ARJEL suspend the licences they had individually granted to Full Tilt Poker

The latest twist in the saga emanating from the US has seen the Alderney Gambling Control Commission and French regulatory body ARJEL, suspend the licences they had individually granted to Full Tilt Poker, effectively forcing one of the world's best known poker brands into stasis.

ONLINE POKER may never be the same again. The events that have taken place since April 15, 2011, will surely see to that.

The conversation has turned from a debate about the 'blackness' of'Black Friday" for those operators and affiliates safely sheltered from US exposure and for die industry at large, to speculation about the potential closure of one of the sector's biggest names. For affiliates, the gravest concern is the failure or, rather, inability of Full Tut Poker to be accountable for the commissions it owes its army of affiliate partners. The French online gaming regulatory body. ARJEL. acted on similar concerns when Rekop Limited, Full Tilt's French license holder, was unable to produce the requested bank certificates to provide assurances that it had sufficient funds to pay its players.

If the company hasn't accounted for players wanting to withdraw their account balances, affiliates may doubt it would have accounted for the commissions for the partners that brought them there. And this is where the story changes in tone. As leremy Enke touches on in his article on page 39. liability for recreational winnings is one thing: liability for someone's livelihood is quite another.

That is not to suggest that Full Tilt is dismissive of its contracted responsibility to pay its business partners; it has been in discussions with groups of investors to help finance the clearance of its debt to its players. However, there has been no mention of its debt to its affiliates and how or even if this will be financed. There may be some apprehension as to whether Full Tilt may withhold unpaid affiliate commissions as they are potentially accountable to the facilitation of'illegal' gambling as stipulated under the Unlawful Internet Gambling and Enforcement Act, under which all of those indicted by the Southern District of New York on April 15 are charged.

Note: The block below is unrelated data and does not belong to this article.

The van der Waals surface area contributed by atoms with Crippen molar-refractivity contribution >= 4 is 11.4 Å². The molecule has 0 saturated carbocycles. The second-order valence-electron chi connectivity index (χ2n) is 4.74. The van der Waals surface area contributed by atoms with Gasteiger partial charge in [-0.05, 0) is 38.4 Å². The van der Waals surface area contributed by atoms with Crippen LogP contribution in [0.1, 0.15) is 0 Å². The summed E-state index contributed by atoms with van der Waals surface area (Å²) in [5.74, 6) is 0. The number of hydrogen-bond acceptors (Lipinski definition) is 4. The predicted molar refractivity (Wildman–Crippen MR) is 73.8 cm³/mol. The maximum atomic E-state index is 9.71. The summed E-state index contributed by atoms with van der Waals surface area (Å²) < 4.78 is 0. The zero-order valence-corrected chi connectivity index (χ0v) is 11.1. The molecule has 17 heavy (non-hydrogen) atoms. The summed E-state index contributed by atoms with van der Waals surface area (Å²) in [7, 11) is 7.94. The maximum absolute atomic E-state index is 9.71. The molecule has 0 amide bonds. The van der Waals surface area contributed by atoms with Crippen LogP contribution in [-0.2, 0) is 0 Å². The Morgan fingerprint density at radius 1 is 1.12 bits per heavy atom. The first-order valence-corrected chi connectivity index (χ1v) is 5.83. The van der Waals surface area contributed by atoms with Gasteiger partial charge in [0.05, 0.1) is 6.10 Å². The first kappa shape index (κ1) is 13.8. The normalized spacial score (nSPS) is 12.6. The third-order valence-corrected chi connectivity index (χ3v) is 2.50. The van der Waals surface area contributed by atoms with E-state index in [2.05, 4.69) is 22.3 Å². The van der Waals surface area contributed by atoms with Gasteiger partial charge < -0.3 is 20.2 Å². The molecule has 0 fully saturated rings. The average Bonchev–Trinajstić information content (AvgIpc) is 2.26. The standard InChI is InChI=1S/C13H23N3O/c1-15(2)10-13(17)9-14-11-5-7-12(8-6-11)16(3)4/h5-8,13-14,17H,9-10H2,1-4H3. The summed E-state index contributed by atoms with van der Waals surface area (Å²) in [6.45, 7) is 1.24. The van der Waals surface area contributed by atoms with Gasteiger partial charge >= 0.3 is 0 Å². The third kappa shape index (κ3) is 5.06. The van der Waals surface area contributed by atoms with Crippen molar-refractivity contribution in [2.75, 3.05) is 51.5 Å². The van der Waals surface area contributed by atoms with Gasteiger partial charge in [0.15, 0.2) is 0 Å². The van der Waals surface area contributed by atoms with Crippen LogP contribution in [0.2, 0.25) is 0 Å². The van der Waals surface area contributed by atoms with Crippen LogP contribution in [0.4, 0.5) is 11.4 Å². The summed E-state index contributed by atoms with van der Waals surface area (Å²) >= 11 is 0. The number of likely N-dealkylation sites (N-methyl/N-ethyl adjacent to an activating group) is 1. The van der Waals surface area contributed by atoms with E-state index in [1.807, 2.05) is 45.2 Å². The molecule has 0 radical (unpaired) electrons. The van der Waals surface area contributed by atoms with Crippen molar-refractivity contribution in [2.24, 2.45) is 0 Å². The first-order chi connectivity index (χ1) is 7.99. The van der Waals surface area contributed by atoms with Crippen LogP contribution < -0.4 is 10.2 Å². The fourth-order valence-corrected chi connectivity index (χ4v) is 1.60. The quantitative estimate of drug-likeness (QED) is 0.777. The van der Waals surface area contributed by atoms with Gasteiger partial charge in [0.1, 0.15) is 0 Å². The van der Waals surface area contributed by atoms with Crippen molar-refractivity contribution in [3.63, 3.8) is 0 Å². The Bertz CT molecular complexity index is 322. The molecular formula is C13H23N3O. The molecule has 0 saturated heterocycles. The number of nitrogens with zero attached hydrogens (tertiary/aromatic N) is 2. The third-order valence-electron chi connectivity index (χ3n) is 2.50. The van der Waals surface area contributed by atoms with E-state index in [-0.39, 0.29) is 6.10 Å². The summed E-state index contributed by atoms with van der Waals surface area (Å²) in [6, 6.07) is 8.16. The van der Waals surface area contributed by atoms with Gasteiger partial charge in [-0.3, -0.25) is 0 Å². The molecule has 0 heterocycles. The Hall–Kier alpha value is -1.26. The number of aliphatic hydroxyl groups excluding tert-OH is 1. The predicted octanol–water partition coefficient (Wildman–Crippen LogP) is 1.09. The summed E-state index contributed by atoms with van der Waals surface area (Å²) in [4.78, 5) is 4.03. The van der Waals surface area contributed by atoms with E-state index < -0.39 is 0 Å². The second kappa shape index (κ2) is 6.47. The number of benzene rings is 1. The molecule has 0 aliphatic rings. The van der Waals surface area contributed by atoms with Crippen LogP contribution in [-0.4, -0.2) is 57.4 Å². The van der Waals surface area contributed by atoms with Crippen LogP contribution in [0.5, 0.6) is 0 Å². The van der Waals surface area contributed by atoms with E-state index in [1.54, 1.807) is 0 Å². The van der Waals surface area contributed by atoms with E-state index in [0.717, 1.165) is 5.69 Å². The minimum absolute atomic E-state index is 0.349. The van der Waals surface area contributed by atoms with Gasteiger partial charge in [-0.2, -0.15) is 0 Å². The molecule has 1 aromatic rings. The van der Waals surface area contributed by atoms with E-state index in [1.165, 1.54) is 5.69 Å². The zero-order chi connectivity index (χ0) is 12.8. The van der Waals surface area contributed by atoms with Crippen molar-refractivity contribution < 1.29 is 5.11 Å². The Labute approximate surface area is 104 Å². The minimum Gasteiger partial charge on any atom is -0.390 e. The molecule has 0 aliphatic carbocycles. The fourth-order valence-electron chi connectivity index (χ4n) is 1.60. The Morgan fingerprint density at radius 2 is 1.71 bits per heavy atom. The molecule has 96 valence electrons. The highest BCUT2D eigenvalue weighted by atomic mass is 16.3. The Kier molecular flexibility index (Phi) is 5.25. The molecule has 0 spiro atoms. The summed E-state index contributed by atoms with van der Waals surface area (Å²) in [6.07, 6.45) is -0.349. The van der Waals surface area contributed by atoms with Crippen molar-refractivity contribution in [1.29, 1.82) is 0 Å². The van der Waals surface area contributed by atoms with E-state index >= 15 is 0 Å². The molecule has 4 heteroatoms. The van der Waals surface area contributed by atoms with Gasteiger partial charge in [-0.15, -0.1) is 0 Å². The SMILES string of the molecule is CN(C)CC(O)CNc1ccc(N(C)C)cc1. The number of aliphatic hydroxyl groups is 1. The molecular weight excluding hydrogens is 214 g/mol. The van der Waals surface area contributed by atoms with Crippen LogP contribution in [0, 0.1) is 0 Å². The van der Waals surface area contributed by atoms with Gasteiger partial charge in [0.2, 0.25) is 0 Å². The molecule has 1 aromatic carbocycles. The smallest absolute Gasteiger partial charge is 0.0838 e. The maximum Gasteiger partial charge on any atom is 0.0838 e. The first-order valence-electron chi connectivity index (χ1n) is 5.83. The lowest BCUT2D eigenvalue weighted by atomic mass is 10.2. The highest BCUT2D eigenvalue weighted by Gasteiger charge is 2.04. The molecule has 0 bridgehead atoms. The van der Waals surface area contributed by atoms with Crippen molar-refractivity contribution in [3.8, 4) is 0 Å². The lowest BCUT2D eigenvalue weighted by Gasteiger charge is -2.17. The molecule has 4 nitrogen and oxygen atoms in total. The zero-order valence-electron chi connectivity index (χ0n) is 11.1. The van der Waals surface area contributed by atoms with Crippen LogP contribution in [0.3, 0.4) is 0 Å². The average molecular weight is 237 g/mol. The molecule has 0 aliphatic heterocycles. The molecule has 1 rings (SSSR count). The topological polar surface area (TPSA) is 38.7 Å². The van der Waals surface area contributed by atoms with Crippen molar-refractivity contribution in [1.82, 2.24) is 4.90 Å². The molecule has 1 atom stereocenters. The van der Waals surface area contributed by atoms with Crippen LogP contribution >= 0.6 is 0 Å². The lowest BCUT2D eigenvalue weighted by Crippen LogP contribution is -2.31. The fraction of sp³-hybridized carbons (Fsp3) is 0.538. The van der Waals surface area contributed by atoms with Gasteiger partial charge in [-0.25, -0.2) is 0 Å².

And it is because of these charges, and because Full Tilt must employ major damage limitation if it wants to trade again in the future, that it has made the payment of its players a priority. Unless it feels confident its brand can withstand this crisis with enough intact to operate without affiliate help in the future, then it should also prioritise its debts to its partners. A statement acknowledging the matter would go some way to appease the situation.

Full stop?

Even if Full Tilt manages to secure investment to finance a full scale pay off to its players, affiliate partners and any number of other creditors it may be liable to, the question remains as to whether the brand can survive such a fall from grace.

Figure 1, which has been kindly provided to iGB Affiliate by PokerScout owner, Dan Stewart, shows us how players have responded in the wake of Full Tilt's licence suspension. A key figure in that data is the 9,300 players that Full Tilt has lost in just a matter of weeks, with the other sites sharing 5,500 new players among them. Everest Poker and PartyPoker have seen the biggest increase in player volumes, with the Cake Poker Network, PKR and 888 also seeing significant increases. (None have as blunt about Full Tilt's fall from grace than 888 - the company's new marketing campaign reading "Can't Play at Full Tilt? Start Playing with 888".)

The fact that PokerStars hasn't 'hoovered up' the fleeing player base would suggest that the future poker market will be more of a level playing field than we've been used to, even taking into account those who have multiple accounts. The ramifications of this for an ailing Full Tilt brand is that if players have already moved on to new sites, then the affiliates that cater to them are going to follow (or lead, as the case may be).

A player's loyalty is easier to win back than an affiliate's trust; business being what it is. However, that statement is only accurate by fractions, and Full Tilt will have a task of seismic proportions, one feels, to win back the support of either party.

What now?

By the time you read this, the Alderney Gambling Control Commission (AGCC) will have held its public hearing into the suspension of Full Tilt Poker's gaming licence.

Whatever the outcome and regardless of whether the company achieves the investment it desires to continue trading, it will be questionable as to how warmly the company would be welcomed back into the fold by players, affiliates, even operators, for that matter.

Yet, before we consider the future, the affiliate community will want their pressing financial matters clarified before any type of 'closure' can take place.

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